One positive, in the old “glass half-full” equation, is that Barcelona’s coach has already lived through a time when Madrid made Barca kneel, when things at Camp Nou were chaotic, debt-ridden and deeply lacking in Catalan confidence. And Los Blancos took full advantage. The positive is that Xavi suffered it, learned from it as a footballer, and then authored the greatest few seasons in both Barcelona’s and Spain‘s entire footballing history. The tunnel may be long and dark, but there’s light coming if you’re going in the right direction.
Xavi made his debut in a Clasico as an exciting, 20-year-old organising midfielder but was promptly thumped 3-0 by a pre-Galactico team including Nicolas Anelka, Geremi, Aitor Karanka and Guti. For the next four years, he was able to savour just one Clasico win (out of eight matches) and was in the Barcelona side that suffered the ultimate humiliation of being knocked out of the 2002 Champions League semifinal by Vicente del Bosque’s Madrid. It was misery for the Catalan who supported, and indeed adored, Barcelona long before it appeared he might make the grade there.
Gab Marcotti and Julien Laurens discuss Barcelona’s performance in their 1-1 draw with Granada.
Like Raul, Iker Casillas or (currently) Dani Carvajal at Madrid, Xavi’s passion for the Barca badge started long before huge wages guaranteed such loyalty to the club. Ironically, it was around this time — when Xavi was young, Madrid were dominant and his future was being treated lackadaisically by most at Camp Nou — that he came close to playing for the man who’ll be in the opposition dugout at the sold-out King Abdullah Sports City stadium this week: Carlo Ancelotti.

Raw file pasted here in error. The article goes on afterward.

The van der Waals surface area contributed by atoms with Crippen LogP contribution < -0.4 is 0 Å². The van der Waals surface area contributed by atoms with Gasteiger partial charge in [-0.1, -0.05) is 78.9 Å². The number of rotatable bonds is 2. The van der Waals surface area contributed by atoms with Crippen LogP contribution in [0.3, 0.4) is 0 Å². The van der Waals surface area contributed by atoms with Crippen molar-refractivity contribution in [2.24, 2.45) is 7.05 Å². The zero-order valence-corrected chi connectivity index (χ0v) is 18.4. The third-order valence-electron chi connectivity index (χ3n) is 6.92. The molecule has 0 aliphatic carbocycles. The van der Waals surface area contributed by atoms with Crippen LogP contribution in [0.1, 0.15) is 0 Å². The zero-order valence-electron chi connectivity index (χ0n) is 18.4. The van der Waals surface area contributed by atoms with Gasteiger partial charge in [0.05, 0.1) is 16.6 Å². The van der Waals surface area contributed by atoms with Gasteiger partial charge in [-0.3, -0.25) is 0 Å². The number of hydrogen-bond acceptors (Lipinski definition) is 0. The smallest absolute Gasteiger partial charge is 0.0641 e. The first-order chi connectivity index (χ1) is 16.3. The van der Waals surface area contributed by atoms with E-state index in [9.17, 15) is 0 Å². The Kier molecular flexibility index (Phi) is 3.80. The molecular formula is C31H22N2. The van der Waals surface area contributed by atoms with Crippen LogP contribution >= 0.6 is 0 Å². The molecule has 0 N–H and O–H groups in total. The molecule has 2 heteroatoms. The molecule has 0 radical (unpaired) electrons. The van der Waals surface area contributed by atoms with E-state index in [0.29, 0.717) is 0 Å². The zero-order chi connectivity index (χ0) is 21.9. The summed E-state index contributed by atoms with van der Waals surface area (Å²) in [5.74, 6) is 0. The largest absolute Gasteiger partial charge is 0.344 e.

AC Milan spotted Xavi’s brilliance, sniffed a chance to take advantage of Barcelona’s inept handling of the man who’d eventually become their greatest-ever midfielder, and mounted a smash and grab operation. Ancelotti was still a few months away from being hired to manage the Rossoneri for eight hugely successful years, but then-Milan CEO Adriano Galliani came to the Catalan capital, met Xavi’s dad and put a succulent five-year deal on the table.
His father liked the idea, while Xavi was swayed by the allure of the San Siro and the club that had so devastatingly won the Champions League in Camp Nou (starring Ancelotti as a player), 4-0 against Steaua Bucharest in 1989, when he was a starry-eyed nine-year-old. The whole thing nearly happened. Only when Xavi’s mum, Maria Merce, literally told her husband that this was a matter for divorce if her youngest son went to Serie A, were AC Milan informed that the deal was off.
Xavi was going to make the best of life in a trophy-less, rudderless Camp Nou era … and that didn’t work out too badly. In fact, there are more things that unite Ancelotti and Xavi than divide them.
The pair were positionally similar as players: each of them excelled in organising and attacking midfield. Each of them made their debut aged 18; between them, they lifted the Champions League trophy nine times. They left Barcelona and Madrid in June 2015 respectively — Ancelotti sacked for failing in the Champions League and LaLiga; Xavi with a full Camp Nou, Bruce Springsteen booming out on the tannoy, all his family there in tears and three trophies, his second Treble for the club.